IMF Warns of Potential House Price Corrections in Europe as Interest Rates Climb
The International Monetary Fund (IMF) has issued a warning of potential "disorderly" house price corrections in Europe as central banks continue to raise interest rates in an effort to curb rising inflation. Some European housing markets are already experiencing a downward correction, and the situation could be exacerbated by further rate hikes. The IMF emphasized that house price declines could have negative consequences on household and bank balance sheets, leading to broader financial instability.
As mortgage rates increase and inflation continues to dent real incomes, house prices have started to decline in numerous markets. Eurostat data revealed a 1.5% drop in EU house prices in Q4 2022, marking the first decline since 2015. The IMF noted that empirical models indicate an overvaluation of 15-20% in most European countries, which could contribute to further price drops.
With inflation set to exceed the European Central Bank's (ECB) 2% target, averaging 5.3% in the eurozone this year and 2.9% next year, further interest rate hikes are anticipated. These hikes will affect mortgage holders' disposable income and, in some cases, their ability to repay their loans. Banks could also face challenges in an environment where mortgage repayments are not being made.
ECB is expected to continue increasing interest rates and maintain them through mid-2024, with a return to the 2% inflation target projected for 2025. The central bank is due to meet next week, with a 50 basis point increase being considered as a possibility. The ECB initiated its rate-hiking path in July 2022, and its main rate currently stands at 3%.
As inflation continues to persist at high levels, the IMF suggests that central banks have no choice but to proceed with further rate hikes. Tight monetary policy is necessary until core inflation is unambiguously on a path back to central bank inflation targets.
US Economy Slows in Q1 Due to High Inflation and Rising Interest Rates
In Q1 2023, the US economy experienced a significant slowdown, primarily due to high inflation and rising interest rates, stoking concerns about a possible recession later in the year. The Commerce Department reported that the inflation- and seasonally-adjusted GDP rose by 1.1% annually from January to March, compared to 2.6% growth in Q4 2022.
Although consumer spending remained strong, driven by higher incomes and accumulated savings, businesses pulled back considerably, leading to reductions in equipment purchases, housing investments, and inventory drawdowns. Many economists anticipate further economic deceleration and a possible recession in the latter half of 2023 as the Federal Reserve continues its efforts to cool the economy and curb inflation.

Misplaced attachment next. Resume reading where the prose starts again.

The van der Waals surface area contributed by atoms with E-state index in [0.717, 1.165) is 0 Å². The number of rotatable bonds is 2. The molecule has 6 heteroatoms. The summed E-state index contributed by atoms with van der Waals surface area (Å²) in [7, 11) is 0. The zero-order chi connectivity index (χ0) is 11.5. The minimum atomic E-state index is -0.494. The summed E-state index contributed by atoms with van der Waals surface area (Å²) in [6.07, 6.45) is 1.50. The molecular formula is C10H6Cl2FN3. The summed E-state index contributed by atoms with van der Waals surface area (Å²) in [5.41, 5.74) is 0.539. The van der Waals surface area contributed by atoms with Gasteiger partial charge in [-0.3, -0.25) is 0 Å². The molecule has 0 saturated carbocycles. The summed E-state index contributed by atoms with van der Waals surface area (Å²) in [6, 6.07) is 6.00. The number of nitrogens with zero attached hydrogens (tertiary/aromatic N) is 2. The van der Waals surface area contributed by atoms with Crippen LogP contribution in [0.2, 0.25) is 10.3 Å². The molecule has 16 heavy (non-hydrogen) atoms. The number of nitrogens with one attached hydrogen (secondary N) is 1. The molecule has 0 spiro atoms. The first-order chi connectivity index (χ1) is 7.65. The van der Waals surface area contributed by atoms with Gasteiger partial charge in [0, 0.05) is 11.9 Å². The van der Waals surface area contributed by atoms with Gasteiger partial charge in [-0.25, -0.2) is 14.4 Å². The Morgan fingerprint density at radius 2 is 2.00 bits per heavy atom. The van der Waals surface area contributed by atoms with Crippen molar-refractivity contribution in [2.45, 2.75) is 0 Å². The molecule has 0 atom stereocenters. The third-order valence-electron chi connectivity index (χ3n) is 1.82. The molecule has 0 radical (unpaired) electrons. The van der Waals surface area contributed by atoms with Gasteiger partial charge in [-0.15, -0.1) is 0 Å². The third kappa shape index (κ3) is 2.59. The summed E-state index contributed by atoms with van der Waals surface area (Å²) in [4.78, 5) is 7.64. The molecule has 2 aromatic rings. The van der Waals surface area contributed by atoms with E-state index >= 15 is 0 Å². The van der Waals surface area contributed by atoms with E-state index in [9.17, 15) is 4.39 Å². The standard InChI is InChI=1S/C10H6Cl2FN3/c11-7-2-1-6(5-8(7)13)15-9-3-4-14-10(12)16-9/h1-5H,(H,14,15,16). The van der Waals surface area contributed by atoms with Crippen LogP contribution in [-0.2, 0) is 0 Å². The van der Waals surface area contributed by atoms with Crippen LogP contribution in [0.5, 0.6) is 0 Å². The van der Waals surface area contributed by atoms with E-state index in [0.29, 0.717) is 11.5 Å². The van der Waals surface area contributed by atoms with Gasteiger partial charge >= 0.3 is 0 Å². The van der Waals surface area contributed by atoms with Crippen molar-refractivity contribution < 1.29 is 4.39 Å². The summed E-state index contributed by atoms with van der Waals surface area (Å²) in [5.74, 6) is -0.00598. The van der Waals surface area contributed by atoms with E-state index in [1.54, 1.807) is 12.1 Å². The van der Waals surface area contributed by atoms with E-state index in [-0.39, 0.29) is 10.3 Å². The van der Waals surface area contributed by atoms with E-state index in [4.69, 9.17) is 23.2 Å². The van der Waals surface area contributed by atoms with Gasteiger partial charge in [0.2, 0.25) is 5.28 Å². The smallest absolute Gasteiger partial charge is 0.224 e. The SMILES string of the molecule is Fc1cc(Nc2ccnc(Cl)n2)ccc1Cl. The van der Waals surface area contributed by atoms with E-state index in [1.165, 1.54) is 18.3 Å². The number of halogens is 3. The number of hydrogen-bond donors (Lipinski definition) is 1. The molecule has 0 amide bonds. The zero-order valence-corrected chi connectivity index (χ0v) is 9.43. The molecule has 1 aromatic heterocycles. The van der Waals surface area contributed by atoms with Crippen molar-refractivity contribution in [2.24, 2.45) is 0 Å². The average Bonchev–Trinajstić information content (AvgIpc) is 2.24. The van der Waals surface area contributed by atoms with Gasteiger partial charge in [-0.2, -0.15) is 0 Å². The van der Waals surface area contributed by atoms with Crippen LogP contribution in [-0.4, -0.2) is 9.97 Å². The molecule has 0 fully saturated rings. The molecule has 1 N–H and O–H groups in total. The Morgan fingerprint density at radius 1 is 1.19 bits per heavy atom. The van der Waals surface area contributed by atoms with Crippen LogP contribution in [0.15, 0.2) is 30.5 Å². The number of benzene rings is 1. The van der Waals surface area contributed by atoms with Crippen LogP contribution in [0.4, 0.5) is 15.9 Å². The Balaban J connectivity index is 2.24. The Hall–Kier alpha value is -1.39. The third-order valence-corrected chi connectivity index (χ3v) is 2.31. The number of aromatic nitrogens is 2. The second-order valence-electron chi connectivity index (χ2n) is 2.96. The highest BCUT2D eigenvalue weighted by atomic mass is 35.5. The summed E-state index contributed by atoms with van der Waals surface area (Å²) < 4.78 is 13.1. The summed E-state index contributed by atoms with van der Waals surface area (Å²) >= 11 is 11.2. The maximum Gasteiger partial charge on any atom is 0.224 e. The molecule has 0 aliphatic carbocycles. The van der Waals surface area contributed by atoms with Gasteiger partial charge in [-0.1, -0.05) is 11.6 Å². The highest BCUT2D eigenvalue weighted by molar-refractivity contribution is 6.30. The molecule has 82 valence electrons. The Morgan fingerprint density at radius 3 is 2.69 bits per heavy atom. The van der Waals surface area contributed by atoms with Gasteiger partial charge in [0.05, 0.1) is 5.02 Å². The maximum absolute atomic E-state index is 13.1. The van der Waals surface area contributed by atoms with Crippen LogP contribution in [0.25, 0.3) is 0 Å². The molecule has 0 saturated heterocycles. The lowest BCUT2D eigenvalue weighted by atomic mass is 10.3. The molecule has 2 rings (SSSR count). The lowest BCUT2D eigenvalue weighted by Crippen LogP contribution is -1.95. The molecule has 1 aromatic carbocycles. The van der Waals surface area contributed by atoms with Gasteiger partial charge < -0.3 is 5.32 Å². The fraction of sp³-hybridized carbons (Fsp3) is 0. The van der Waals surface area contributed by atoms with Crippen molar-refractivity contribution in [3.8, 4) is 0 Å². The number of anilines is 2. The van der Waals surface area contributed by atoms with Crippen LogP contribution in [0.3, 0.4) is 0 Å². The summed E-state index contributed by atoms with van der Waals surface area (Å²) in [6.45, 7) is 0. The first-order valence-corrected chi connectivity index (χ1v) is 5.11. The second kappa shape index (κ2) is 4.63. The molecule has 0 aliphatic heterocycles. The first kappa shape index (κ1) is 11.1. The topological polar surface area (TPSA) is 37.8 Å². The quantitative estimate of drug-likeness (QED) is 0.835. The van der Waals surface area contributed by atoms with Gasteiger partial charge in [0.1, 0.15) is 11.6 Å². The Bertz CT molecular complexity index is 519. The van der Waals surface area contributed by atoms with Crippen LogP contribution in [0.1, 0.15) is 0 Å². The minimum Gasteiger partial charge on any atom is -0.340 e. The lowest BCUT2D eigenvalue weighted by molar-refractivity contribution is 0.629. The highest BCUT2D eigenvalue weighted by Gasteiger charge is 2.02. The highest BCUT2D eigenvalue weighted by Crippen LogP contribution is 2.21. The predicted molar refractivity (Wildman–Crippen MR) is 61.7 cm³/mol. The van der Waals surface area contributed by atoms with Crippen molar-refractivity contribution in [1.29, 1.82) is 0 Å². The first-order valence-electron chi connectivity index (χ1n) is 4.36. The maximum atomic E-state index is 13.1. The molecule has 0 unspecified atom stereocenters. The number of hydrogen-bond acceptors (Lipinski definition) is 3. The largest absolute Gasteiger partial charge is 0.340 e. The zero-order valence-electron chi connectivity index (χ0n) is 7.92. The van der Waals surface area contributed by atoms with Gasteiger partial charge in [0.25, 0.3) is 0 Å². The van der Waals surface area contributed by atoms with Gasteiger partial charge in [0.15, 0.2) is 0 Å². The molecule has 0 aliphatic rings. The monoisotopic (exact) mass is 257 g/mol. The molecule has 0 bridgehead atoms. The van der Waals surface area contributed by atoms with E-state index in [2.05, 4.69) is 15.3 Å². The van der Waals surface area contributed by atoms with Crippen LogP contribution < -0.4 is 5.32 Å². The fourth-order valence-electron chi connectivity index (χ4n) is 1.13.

Both CEOs and consumers have expressed concerns about less favorable economic conditions in the upcoming months, with evidence indicating that the economic slowdown may have started towards the end of 2022.
Big Tech Earnings Drive Best Day for US Stocks Since January
The S&P 500 rose 2% on Thursday, its largest daily gain since January 6, with Microsoft, Apple, Amazon, and Alphabet contributing significantly. Meta emerged as the top performer, surging 14% after reporting better-than-expected Q1 results and highlighting its investments in artificial intelligence. The tech-focused Nasdaq Composite increased by 2.4%.
Meanwhile, US government bonds were pressured by data showing a 1.1% annual GDP growth rate in Q1 2023, down from the 2.6% increase in Q4 2022 and below economists' predictions. However, the labor market demonstrated resilience, with a decrease in new unemployment aid applicants during the week of April 22. Alexandra Wilson-Elizondo of Goldman Sachs Asset Management noted that both optimistic and pessimistic investors could find aspects to support their views in the data. Economic growth is decelerating but has not yet collapsed, according to Andrew Hunter, Deputy Chief US Economist at Capital Economics. He anticipates that higher interest rates and tighter credit conditions resulting from March's banking panic will eventually cause a mild US recession.
Adapted from WSJ, Reuters, CNBC, NYT